P and S, which have an action to reduce corrosion resistance,
are contained in the course of preparation of the powder. Preferably P is contained
in an amount of 0.045% or less and S in an amount of 0.030% or less according to
the JIS standards of austenitic stainless steel.
First, a method for manufacturing a nano-size crystalline
steel material according to the present invention is described. In this example,
a planetary ball mill illustrated in FIG. 1 was used for mechanical grinding and
160 g of starting powder 3 and 9.5 mm diameter stainless
steel balls 4 were filled in a stainless steel-made 470 ml-capacity ball mill 1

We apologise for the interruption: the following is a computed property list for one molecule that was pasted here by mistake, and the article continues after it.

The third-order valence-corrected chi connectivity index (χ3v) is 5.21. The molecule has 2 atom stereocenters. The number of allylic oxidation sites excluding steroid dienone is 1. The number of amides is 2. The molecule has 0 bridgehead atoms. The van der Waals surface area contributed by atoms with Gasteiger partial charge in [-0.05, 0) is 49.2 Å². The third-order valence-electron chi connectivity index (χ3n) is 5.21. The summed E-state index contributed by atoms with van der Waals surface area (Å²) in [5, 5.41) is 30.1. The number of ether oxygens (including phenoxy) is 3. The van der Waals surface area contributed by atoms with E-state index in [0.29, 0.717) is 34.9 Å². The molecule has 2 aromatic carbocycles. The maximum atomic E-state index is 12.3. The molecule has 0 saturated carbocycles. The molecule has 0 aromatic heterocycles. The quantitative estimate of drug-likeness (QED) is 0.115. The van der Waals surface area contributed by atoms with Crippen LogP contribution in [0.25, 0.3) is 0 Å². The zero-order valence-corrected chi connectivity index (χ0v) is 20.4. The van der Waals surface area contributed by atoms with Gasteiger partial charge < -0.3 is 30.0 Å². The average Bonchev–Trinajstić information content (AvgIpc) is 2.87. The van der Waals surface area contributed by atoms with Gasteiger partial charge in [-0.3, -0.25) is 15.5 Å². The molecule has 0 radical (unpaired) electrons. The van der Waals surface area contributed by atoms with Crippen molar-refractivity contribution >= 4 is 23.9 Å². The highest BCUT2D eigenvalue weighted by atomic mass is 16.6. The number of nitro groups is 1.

containing argon gas, and the mill was closed airtight by a stainless steel cover
2. The packed ball mill 1 was secured to a mill holder 6 on a ball mill rotary table
5 by a fixture 7. Rotating force was transmitted to the rotary table 5 from an outside
driving system, producing a centrifugal force in four sets of ball mill 1 disposed
crosswise on the table, each ball mill rotating itself its own axis, causing the
steel balls 4 to collide against each other or against the inner wall of the mill
1. Consequently, the starting powder 3 was forcibly worked to produce a mechanically
processed powder having a large quantity of defects and fine crystal grains with
an average size of around 50 to 100 nm. The speed of the rotating table 5 was set
at 200 rpm.
Starting powder was a pre-alloy powder or a mixed powder
conforming to the specified composition as a whole. It was possible to obtain the